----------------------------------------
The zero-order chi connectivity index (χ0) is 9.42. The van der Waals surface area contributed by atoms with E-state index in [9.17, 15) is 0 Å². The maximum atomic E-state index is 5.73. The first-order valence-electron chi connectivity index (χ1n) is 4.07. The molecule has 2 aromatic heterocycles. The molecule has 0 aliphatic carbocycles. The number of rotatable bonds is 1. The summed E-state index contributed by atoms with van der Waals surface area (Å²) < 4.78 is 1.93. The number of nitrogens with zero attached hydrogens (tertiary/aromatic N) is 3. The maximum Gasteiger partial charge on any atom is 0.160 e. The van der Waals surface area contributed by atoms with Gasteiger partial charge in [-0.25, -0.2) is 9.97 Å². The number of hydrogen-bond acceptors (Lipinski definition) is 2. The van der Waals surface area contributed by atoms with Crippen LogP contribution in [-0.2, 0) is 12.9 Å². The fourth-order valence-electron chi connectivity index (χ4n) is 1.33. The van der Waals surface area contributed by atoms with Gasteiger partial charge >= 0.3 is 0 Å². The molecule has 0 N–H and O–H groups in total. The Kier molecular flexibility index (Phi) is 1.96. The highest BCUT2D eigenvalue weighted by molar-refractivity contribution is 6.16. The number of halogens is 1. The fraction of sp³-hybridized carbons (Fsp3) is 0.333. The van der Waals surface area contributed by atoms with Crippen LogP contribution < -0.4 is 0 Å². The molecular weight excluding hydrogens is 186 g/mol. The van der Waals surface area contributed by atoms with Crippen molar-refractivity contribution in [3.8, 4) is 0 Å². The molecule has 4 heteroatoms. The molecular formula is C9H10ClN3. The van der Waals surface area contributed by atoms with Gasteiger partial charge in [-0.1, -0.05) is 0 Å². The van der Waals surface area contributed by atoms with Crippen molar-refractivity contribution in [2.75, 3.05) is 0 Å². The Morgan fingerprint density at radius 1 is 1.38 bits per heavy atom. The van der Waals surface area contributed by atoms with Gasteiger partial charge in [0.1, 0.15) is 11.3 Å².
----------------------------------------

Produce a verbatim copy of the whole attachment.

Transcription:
The zero-order chi connectivity index (χ0) is 9.42. The van der Waals surface area contributed by atoms with E-state index in [9.17, 15) is 0 Å². The maximum atomic E-state index is 5.73. The first-order valence-electron chi connectivity index (χ1n) is 4.07. The molecule has 2 aromatic heterocycles. The molecule has 0 aliphatic carbocycles. The number of rotatable bonds is 1. The summed E-state index contributed by atoms with van der Waals surface area (Å²) < 4.78 is 1.93. The number of nitrogens with zero attached hydrogens (tertiary/aromatic N) is 3. The maximum Gasteiger partial charge on any atom is 0.160 e. The van der Waals surface area contributed by atoms with Gasteiger partial charge in [-0.25, -0.2) is 9.97 Å². The number of hydrogen-bond acceptors (Lipinski definition) is 2. The van der Waals surface area contributed by atoms with Crippen LogP contribution in [-0.2, 0) is 12.9 Å². The fourth-order valence-electron chi connectivity index (χ4n) is 1.33. The van der Waals surface area contributed by atoms with Gasteiger partial charge >= 0.3 is 0 Å². The molecule has 0 N–H and O–H groups in total. The Kier molecular flexibility index (Phi) is 1.96. The highest BCUT2D eigenvalue weighted by molar-refractivity contribution is 6.16. The number of halogens is 1. The fraction of sp³-hybridized carbons (Fsp3) is 0.333. The van der Waals surface area contributed by atoms with Crippen LogP contribution < -0.4 is 0 Å². The molecular weight excluding hydrogens is 186 g/mol. The van der Waals surface area contributed by atoms with Crippen molar-refractivity contribution in [3.8, 4) is 0 Å². The molecule has 4 heteroatoms. The molecular formula is C9H10ClN3. The van der Waals surface area contributed by atoms with Gasteiger partial charge in [-0.1, -0.05) is 0 Å². The van der Waals surface area contributed by atoms with Crippen molar-refractivity contribution in [2.75, 3.05) is 0 Å². The Morgan fingerprint density at radius 1 is 1.38 bits per heavy atom. The van der Waals surface area contributed by atoms with Gasteiger partial charge in [0.1, 0.15) is 11.3 Å².